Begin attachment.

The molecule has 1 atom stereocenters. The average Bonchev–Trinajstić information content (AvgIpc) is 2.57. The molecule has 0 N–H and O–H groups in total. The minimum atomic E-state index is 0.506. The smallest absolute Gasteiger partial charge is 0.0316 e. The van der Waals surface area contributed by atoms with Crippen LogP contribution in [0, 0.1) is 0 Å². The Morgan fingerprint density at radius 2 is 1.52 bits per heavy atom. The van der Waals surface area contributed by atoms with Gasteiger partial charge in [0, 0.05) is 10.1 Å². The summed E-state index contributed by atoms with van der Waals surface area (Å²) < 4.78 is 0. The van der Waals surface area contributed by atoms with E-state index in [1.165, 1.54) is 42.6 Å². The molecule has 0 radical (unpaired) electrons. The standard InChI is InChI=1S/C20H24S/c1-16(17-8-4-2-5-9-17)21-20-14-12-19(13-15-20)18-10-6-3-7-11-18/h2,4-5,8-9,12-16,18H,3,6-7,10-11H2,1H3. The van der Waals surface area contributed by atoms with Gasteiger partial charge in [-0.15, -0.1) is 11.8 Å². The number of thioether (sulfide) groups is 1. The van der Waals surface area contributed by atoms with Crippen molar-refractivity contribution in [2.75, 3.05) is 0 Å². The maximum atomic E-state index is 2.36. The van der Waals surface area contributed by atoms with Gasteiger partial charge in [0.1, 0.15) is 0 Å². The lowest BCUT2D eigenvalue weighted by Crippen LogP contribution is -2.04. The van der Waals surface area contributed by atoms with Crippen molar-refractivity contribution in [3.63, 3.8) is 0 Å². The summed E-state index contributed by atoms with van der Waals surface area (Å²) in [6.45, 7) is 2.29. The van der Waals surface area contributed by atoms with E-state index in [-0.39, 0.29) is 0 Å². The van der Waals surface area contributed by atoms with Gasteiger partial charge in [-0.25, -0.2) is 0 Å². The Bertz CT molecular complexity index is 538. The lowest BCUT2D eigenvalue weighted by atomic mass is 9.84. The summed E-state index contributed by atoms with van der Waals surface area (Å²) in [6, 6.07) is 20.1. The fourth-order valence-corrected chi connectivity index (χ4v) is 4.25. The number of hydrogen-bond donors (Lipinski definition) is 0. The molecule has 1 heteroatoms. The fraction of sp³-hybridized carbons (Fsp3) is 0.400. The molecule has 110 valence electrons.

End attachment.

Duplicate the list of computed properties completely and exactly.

The molecule has 1 atom stereocenters. The average Bonchev–Trinajstić information content (AvgIpc) is 2.57. The molecule has 0 N–H and O–H groups in total. The minimum atomic E-state index is 0.506. The smallest absolute Gasteiger partial charge is 0.0316 e. The van der Waals surface area contributed by atoms with Crippen LogP contribution in [0, 0.1) is 0 Å². The Morgan fingerprint density at radius 2 is 1.52 bits per heavy atom. The van der Waals surface area contributed by atoms with Gasteiger partial charge in [0, 0.05) is 10.1 Å². The summed E-state index contributed by atoms with van der Waals surface area (Å²) < 4.78 is 0. The van der Waals surface area contributed by atoms with E-state index in [1.165, 1.54) is 42.6 Å². The molecule has 0 radical (unpaired) electrons. The standard InChI is InChI=1S/C20H24S/c1-16(17-8-4-2-5-9-17)21-20-14-12-19(13-15-20)18-10-6-3-7-11-18/h2,4-5,8-9,12-16,18H,3,6-7,10-11H2,1H3. The van der Waals surface area contributed by atoms with Gasteiger partial charge in [-0.15, -0.1) is 11.8 Å². The number of thioether (sulfide) groups is 1. The van der Waals surface area contributed by atoms with Crippen molar-refractivity contribution in [2.75, 3.05) is 0 Å². The maximum atomic E-state index is 2.36. The van der Waals surface area contributed by atoms with Gasteiger partial charge in [0.1, 0.15) is 0 Å². The lowest BCUT2D eigenvalue weighted by Crippen LogP contribution is -2.04. The van der Waals surface area contributed by atoms with Crippen molar-refractivity contribution in [3.63, 3.8) is 0 Å². The summed E-state index contributed by atoms with van der Waals surface area (Å²) in [6.45, 7) is 2.29. The van der Waals surface area contributed by atoms with E-state index in [-0.39, 0.29) is 0 Å². The van der Waals surface area contributed by atoms with Gasteiger partial charge in [-0.25, -0.2) is 0 Å². The Bertz CT molecular complexity index is 538. The lowest BCUT2D eigenvalue weighted by atomic mass is 9.84. The summed E-state index contributed by atoms with van der Waals surface area (Å²) in [6, 6.07) is 20.1. The fourth-order valence-corrected chi connectivity index (χ4v) is 4.25. The number of hydrogen-bond donors (Lipinski definition) is 0. The molecule has 1 heteroatoms. The fraction of sp³-hybridized carbons (Fsp3) is 0.400. The molecule has 110 valence electrons.